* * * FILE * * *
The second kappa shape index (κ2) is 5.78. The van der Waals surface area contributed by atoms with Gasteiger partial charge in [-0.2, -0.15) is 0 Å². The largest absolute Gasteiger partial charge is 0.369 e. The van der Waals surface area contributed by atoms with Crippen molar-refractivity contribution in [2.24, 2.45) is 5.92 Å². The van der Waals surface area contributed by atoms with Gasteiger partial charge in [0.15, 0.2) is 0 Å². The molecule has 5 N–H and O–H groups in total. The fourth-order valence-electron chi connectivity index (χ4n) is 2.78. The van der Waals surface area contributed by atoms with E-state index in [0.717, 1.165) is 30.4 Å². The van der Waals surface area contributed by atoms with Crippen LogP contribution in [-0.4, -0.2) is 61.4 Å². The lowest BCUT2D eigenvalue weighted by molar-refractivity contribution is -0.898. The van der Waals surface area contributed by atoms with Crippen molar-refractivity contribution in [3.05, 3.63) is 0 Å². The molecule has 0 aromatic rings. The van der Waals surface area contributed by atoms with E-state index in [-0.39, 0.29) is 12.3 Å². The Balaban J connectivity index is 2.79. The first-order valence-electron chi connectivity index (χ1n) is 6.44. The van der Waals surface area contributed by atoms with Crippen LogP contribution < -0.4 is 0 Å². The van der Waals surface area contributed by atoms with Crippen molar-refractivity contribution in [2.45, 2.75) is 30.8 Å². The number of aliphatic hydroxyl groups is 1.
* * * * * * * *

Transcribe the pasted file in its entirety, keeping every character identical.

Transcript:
The second kappa shape index (κ2) is 5.78. The van der Waals surface area contributed by atoms with Gasteiger partial charge in [-0.2, -0.15) is 0 Å². The largest absolute Gasteiger partial charge is 0.369 e. The van der Waals surface area contributed by atoms with Crippen molar-refractivity contribution in [2.24, 2.45) is 5.92 Å². The van der Waals surface area contributed by atoms with Gasteiger partial charge in [0.15, 0.2) is 0 Å². The molecule has 5 N–H and O–H groups in total. The fourth-order valence-electron chi connectivity index (χ4n) is 2.78. The van der Waals surface area contributed by atoms with E-state index in [0.717, 1.165) is 30.4 Å². The van der Waals surface area contributed by atoms with Crippen LogP contribution in [-0.4, -0.2) is 61.4 Å². The lowest BCUT2D eigenvalue weighted by molar-refractivity contribution is -0.898. The van der Waals surface area contributed by atoms with Crippen molar-refractivity contribution in [3.05, 3.63) is 0 Å². The molecule has 0 aromatic rings. The van der Waals surface area contributed by atoms with E-state index in [-0.39, 0.29) is 12.3 Å². The Balaban J connectivity index is 2.79. The first-order valence-electron chi connectivity index (χ1n) is 6.44. The van der Waals surface area contributed by atoms with Crippen LogP contribution < -0.4 is 0 Å². The van der Waals surface area contributed by atoms with Crippen molar-refractivity contribution in [2.45, 2.75) is 30.8 Å². The number of aliphatic hydroxyl groups is 1.